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Why Little Screens Are Good For Cities

The news went out yesterday morning: Office supply giant Staples, faced with declining retail sales, will have to shrink its physical square footage by 15 percent as part of an overall reorganization plan. What’s to blame for the company’s woes? 

“The No. 1 reason for softness in this business is the iPad,” retail analyst Gary Balter told The Wall Street Journal. “Look at how much less we print today.”

The iPad. Along with email and cloud-based data sharing, it’s moving the world away from stacks of paper and everything needed to manage them: filing cabinets, folders, printers, cartridges, binders, highlighters, labels, sticky notes, clips, legal pads. That’s too bad for office supply chains, which are downsizing to adapt to consumer habits. But it’s great news for cities: smaller, more convenience-focused stores will fit better in urban spaces, fleshing out neighborhood corridors rather than forcing people to drive to faraway shopping centers. 

It’s just one way the mobile revolution is changing the shape of cities for the better. 

The broader big box assault on the urban core—witness multi-story Targets and mixed-use Walmarts popping up in neighborhoods all over the country—has lots of reasons behind it. Primarily, mega-retailers have simply saturated suburban markets, and are looking to tap into America’s resurgent metropolitan wealth. But even if the more diversified companies aren’t as threatened as Staples by the obsolescence of whole product lines, the growth of online shopping allows them to stock only the items that people need to touch and feel before buying, or might need to pick up on the spur of the moment. The resulting smaller boxes can more easily be shoehorned into cities, where Supercenter-sized spaces are nearly impossible to find. 

The more fundamental power of mobile computing, however, is reversing the trend that sent shoppers from Main Streets out to the interstates back in the 1960s: the rise of the personal automobile. A few weeks ago at a techie conference in San Francisco, Google Ventures’ Joe Kraus made a bold prediction. “In five to ten years, the smartphone will replace the car,” he pronounced, eliciting some quizzical looks.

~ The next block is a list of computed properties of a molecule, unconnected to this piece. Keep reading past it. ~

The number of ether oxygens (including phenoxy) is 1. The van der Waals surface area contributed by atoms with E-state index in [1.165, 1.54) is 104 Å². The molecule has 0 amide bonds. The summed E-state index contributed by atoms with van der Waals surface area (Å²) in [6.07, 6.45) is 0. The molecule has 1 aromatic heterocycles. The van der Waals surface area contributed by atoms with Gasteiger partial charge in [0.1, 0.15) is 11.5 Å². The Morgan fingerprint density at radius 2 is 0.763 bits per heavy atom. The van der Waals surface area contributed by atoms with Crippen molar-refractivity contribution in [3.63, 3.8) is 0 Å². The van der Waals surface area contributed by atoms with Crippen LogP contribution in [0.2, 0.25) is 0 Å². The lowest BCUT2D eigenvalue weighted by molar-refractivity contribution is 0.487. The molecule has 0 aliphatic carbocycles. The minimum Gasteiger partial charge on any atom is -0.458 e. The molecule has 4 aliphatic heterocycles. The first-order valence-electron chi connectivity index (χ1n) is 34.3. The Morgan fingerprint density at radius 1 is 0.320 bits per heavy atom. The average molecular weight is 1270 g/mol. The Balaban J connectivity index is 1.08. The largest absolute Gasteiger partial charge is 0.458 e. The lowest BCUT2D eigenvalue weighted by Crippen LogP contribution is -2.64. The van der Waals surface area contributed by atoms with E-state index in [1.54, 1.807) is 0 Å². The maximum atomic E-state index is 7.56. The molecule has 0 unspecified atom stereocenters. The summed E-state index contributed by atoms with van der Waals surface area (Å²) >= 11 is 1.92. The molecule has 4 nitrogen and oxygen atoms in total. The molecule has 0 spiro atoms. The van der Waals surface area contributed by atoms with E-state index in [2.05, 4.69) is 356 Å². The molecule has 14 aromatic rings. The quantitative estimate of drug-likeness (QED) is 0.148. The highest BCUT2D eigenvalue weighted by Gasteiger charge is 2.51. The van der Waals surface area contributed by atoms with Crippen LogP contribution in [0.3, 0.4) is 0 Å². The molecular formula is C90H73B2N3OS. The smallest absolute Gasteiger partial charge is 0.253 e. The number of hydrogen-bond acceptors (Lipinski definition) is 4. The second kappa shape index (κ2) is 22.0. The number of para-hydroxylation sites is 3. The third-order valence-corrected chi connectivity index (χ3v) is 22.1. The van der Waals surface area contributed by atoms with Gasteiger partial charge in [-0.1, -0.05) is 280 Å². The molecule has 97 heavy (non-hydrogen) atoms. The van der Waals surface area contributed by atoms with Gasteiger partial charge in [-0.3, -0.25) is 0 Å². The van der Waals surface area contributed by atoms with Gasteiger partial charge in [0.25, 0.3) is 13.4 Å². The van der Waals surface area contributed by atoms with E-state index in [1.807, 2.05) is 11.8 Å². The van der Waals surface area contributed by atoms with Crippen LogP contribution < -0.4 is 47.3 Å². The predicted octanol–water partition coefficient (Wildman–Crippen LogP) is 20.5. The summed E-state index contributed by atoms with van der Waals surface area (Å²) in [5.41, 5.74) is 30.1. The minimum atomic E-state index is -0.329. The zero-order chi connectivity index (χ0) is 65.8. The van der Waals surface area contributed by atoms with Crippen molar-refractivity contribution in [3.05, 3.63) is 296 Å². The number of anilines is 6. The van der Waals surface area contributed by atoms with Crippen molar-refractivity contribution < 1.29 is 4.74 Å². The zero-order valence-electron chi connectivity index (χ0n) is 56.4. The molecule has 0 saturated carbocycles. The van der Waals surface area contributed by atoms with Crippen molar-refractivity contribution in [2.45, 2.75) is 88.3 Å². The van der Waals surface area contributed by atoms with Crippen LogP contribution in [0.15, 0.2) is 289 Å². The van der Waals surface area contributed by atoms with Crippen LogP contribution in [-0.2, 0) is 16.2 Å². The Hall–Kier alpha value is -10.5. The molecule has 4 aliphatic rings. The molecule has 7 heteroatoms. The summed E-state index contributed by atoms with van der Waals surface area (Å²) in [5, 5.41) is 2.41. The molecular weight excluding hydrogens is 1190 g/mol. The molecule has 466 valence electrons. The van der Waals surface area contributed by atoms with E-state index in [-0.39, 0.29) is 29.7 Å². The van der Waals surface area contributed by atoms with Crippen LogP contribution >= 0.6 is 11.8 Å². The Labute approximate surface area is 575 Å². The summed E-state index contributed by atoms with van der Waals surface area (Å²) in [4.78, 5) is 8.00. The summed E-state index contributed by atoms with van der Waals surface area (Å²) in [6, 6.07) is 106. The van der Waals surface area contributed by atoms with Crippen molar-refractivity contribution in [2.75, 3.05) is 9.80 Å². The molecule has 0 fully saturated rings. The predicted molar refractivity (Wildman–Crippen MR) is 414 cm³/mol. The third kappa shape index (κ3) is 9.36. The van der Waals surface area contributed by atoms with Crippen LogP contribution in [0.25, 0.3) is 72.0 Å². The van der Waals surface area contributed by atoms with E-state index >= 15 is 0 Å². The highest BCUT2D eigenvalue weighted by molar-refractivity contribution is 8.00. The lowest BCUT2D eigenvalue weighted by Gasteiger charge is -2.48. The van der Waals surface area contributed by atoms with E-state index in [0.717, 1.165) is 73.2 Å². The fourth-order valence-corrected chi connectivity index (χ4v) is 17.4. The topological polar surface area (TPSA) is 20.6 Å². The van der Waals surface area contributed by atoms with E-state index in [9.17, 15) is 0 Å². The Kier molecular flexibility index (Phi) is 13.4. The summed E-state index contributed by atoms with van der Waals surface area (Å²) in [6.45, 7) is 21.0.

Personal cars will become less necessary, he explained, as apps allow us to call cabs, hitch a ride, share bikes, navigate public transit, and get stuff delivered to our homes—or lockers in drugstores. On an even more profound cultural level, smartphones are also supplanting cars in the minds of young people as a rite of passage and the path to freedom. 

Big box retailers, then, are just adapting to survive in the new normal. That’s terrified some small businesses, many of which have also suffered as their customers migrate online. But they needn’t be the mom-and-pop-destroying monsters of decades past. If cities demand decent design for those incoming superstores—with minimal surface parking, activated street fronts, and community gathering spaces—they’ll keep people from going to the suburbs to shop, and send more traffic to nearby businesses that offer something unique. (That’s the potential embodied by a handful of recession-stalled projects in Washington D.C.: Signing leases with Walmart allowed them to move forward, and other businesses will likely cluster where few before could survive.) 

Smartphones could help small businesses in another way: Gadgets are a lot cheaper than vehicles, freeing up more disposable income for clothing boutiques and pet stores. And with all the free marketing tools available online, the cost of getting your name out to consumers is lower than ever. All that makes urban economies the big winners in the mobile revolution—even if Staples has to figure out something new to sell.